By Martin Banks - 24th September 2012
Any manipulation of the rates has a very bad impact on public confidence
EU commissioner Michel Barnier has called for "strong and robust" measures to combat market manipulation such as the rigging of benchmark interest rate Libor.
Speaking at a hearing in parliament on Monday, the official said this should include both criminal and "administrative" sanctions against offenders.
Barnier, the commissioner in charge of regulation, said, "We have to get rid of this 'everything is allowed, everything is permitted' attitude. I want to see an EU-wide ban on manipulation of reference indexes. No complacency has to be the buzzword."
The Frenchman was speaking at a hearing over the Libor interest rate rigging scandal.
Libor is the rate used as a reference for financial transactions worth more than €271 trillion globally.
It is being investigated by several authorities, including those in the United States, Britain and the EU, with investigators looking at a number of big banks that participate in the process of setting the benchmark rate.
The investigation has already led to a fine for Britain's Barclays and prompted an antitrust investigation by the commission.
Barnier has raised the possibility that EU regulators could take over supervising benchmarks such as Libor.
Repeating his recent pledge to criminalise the fixing of such indexes, Barnier told the hearing that it was "important to learn the lessons" of the Libor case.
He said, "These banking rate indexes are the stuff of daily life. They are not a mere technicality. Any manipulation of the rates has a very bad impact on public confidence and undermines all we are trying to do to improve honest and transparency in the banking industry."
He added, "Such actions also give rise to populist and protectionist movements across Europe and that is why we need strong and robust measures to tackle the issue."
Barnier is examining how such indexes are compiled. Any banks found guilty of breaching EU antitrust rules could face fines of up to 10 per cent of their global revenues.
His concerns are shared by the European Central Bank, which is privately pushing for a rethink on Euribor - the European equivalent of Libor - too.
Libor rates are compiled from estimates by large banks of how much they believe they have to pay to borrow from each other. But support is growing for changing the calculation to actual lending rates instead of the current system, with regulators worried that the existing set-up allows too much discretion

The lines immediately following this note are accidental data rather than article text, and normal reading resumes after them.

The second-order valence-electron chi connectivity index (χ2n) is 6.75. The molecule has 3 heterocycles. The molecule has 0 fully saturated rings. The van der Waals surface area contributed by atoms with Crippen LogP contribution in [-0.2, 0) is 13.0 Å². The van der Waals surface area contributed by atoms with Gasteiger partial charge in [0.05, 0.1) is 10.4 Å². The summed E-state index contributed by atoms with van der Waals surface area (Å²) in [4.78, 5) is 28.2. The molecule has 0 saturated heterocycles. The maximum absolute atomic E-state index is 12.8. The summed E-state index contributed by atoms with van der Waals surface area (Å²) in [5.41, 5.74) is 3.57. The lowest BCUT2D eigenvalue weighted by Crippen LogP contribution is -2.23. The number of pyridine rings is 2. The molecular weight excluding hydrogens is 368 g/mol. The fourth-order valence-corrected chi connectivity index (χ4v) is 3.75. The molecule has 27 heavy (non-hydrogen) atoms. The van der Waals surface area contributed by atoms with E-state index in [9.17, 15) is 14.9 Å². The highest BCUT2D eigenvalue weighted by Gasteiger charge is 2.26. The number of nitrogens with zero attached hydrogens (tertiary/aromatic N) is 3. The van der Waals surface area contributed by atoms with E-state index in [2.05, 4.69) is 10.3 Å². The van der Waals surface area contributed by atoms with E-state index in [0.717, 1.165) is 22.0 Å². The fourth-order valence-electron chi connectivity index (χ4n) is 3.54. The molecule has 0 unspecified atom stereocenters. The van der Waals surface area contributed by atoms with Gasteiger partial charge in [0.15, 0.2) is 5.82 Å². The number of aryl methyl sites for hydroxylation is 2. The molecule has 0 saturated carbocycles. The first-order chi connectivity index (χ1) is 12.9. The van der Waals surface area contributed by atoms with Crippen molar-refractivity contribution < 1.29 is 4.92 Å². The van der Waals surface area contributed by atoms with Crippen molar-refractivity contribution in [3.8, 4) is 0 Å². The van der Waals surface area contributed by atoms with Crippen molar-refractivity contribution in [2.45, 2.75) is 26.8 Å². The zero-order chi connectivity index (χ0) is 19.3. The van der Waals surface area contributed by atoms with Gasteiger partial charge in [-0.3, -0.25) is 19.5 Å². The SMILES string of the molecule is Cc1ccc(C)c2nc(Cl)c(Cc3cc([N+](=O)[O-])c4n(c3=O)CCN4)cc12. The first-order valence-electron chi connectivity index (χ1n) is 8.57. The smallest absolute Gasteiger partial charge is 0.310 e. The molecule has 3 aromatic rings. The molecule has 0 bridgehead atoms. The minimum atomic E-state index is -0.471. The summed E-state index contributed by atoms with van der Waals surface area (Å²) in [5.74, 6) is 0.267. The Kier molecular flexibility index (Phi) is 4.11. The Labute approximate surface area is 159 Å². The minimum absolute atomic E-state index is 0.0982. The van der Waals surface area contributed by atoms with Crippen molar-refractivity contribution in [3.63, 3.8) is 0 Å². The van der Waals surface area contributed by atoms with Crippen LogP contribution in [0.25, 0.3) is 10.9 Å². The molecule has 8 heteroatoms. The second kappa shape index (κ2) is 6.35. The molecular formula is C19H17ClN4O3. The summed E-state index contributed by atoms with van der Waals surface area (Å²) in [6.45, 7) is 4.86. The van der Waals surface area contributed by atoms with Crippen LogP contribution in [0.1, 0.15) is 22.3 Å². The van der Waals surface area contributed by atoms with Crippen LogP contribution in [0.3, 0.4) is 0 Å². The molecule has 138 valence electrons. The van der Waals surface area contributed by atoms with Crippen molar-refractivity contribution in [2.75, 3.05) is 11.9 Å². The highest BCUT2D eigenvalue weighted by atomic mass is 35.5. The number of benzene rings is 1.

Barnier's 'get touch' message was echoed by British MEP Arlene McCarthy, deputy chairwoman of the economic and monetary affairs committee, which hosted the hearing.
The Socialist deputy said, "The extent and gravity of the Libor interest rate rigging scandal has led us to this urgent hearing of our committee, to call in the banks and regulators to answer for their failures and manipulation."
She said the presence of two EU commissioners and other experts at the hearing "reflects the gravity of the situation and the need for urgent reform".
The MEP, who is parliament's rapporteur on the draft EU law on market abuse added, "It is important that we learn the lessons from this crisis and ensure we have a robust legal and regulatory framework to prevent future manipulation or abuse and its potentially devastating consequences for the European and global economy and the continued crisis of confidence in banks and financial markets."
"We have moved swiftly to take action by amending the current market abuse rules widening the scope to cover key interest rates such as Libor and Euribor and other systemically important benchmarks and indices.
"The culture of the banking industry has not changed and this culture was aided and abetted by regulatory failures."
Further comment came from Gary Gensler, Chairman of the US Commodity Futures Trading Commission (CFTC), who exposed the Libor scandal in the US.
Appearing via video link, he agreed that it was "critical" to restore public confidence in the banking system.
He called for a system which would be "less vulnerable" to abuse and said, "Libor happened was the result of lack of controls and inherent conflicts of interest."
He said the Libor scandal also "went well beyond" the Barclays case.